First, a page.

Regional Reviews: Connecticut & the Berkshires
Regional Reviews by Fred Sokol
Also see Fred's review of Good News!
When Matthew Lombardo's play premiered at the Pasadena Playhouse in 2008, Valerie Harper was the leading lady. The production moved to Broadway two years later. That was to be the case for the current run but Harper is now quite ill. Powers and Harper are good friends. (This, too: each had surgery for lung cancer performed by the same doctor.)
The show focuses upon one summer day in 1965 Los Angeles when Bankhead is due at a film studio to loop or dub one line of dialogue for the movie Die! Die! My Darling!. She is late, of course, when she finally arrives at the studio and both the film editor Danny (Brian Hutchison) and booth engineer Steve (Matthew Montelongo) are far from pleased. Powers was in that particular film with Bankhead and perhaps that accounts, in part, for her current spot-on performance.
Costumer William Ivey Long has Tallulah wearing a blue evening gown, with one shoulder exposed. She sheds a fur coat as she begins her expletive-ridden and rated assessment of (well) just about everything. More than prone to drugs, alcohol and, so one gathers, sex, she provokes seemingly dull Danny into verbal battle.
For the entire first act and into the second, Tallulah is unable to furnish the one line necessary to complete vocals for the film. This infuriates Danny and exasperates Steve, whose vocabulary is limited, for much of the time, to "Yeah."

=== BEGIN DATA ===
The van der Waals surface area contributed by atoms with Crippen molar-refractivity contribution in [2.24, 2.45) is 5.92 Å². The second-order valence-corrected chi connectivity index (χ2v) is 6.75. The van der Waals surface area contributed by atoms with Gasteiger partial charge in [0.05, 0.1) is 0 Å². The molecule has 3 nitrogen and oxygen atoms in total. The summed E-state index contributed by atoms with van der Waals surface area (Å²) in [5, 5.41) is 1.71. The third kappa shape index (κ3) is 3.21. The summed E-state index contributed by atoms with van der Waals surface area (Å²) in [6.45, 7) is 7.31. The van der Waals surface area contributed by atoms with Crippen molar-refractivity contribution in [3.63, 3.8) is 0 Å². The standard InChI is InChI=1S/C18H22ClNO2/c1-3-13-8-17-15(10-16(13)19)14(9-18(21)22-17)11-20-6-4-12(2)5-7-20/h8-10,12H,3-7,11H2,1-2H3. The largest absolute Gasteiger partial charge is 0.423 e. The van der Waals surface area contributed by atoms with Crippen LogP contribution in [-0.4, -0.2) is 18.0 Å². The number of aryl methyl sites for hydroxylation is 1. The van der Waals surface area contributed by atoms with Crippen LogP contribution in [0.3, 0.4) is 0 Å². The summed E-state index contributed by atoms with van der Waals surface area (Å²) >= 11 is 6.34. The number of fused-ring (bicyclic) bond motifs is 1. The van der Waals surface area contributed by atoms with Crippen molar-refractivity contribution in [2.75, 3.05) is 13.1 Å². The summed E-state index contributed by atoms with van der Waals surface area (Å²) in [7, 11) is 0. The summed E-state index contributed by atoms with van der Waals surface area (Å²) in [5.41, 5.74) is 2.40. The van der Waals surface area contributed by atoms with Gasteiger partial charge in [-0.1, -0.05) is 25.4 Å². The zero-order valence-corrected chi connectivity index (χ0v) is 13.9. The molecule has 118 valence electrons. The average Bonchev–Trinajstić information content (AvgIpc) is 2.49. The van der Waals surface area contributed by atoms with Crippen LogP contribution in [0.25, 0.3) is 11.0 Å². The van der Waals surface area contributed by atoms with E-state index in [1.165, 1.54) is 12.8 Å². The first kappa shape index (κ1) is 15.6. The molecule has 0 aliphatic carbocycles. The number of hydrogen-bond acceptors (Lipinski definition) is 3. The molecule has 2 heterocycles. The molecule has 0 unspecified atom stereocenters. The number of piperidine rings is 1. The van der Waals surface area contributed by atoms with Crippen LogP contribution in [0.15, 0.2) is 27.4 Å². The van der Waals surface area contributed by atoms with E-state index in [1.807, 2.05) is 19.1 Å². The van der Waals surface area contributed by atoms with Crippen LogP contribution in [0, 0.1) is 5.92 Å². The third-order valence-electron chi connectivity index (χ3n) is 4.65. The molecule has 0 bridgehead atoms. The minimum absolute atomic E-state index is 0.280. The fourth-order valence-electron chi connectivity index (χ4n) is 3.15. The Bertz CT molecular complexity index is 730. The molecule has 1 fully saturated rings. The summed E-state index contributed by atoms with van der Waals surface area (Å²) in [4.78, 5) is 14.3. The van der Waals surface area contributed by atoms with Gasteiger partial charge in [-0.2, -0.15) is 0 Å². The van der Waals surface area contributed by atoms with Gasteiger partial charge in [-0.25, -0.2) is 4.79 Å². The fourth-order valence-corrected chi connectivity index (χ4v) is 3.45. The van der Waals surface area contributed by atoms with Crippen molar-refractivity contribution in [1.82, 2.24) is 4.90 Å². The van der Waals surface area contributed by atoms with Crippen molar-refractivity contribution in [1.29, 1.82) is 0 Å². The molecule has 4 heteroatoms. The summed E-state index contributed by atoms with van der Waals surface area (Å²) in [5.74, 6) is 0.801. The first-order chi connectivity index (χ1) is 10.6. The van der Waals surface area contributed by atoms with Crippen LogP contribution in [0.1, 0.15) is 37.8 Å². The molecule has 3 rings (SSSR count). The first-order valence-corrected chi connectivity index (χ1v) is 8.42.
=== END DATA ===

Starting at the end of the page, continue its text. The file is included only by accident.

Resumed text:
Bankhead, however, is a constant commentator. Comedy carries much of the day and this play. She prefers bourbon but settles for Scotch, the only liquor in the studio. "I once gave a sip of Scotch to my dog. He had to lick his ass to get the taste out of his mouth." When she first appeared, Tallulah gave an opinion: "Fk Los Angeles. At the Bushnell, this was not fully audible on opening night.
Powers is probably best known for her five year stint on television's "Hart to Hart" in which she appeared opposite Robert Wagner. She has a multitude of stage and screen credits and is absolutely ideal for the current role. Her terrific timing and control of Bankhead's many phrases are most impressive.
Playwright Lombardo, who also penned High, which featured Kathleen Turner and Tea at Five, centering upon Katharine Hepburn, provides a script which is brisk, sharp, and oftentimes wildly funny. Rob Ruggiero directs and, as is his style, he allows actors to tell the story while coaxing simultaneously relaxed yet specific performance.
The first act is all about Tallulah Bankhead. She takes a break from drinking for a cocaine hit before beginning another rant. All of this makes it impossible for her to utter the one line of text necessary to complete the film. After intermission, Lombardo involves Danny far more significantly as he has a back story of his own which is revealed. Serious and emotive at times, the play returns to one or two line zingers. Danny, at one moment, moves Tallulah's pocketbook and her irritated retort is: "Touching a woman's purse is like touching a woman's vagina." Pause. "Of course, I can only fit so much in my purse."
Towards the conclusion, Bankhead recalls lines she knew from Williams' A Streetcar Named Desire and the audience, transfixed by a superlative performance throughout Looped, continues in awe, to watch and listen.
Stefanie Powers blends knowledge of character with a facsimile of Bankhead's throaty, slurry intonation as she holds attention from the moment she appears on stage. Even inebriated, Bankhead was smart and articulate, and Powers fuses all of this together. Lombardo's script fuels an enviable performance.
Looped continues at Hartford's Bushnell Theatre through May 12th. For tickets, visit www.bushnell.org or call (860) 987-5900.
- Fred Sokol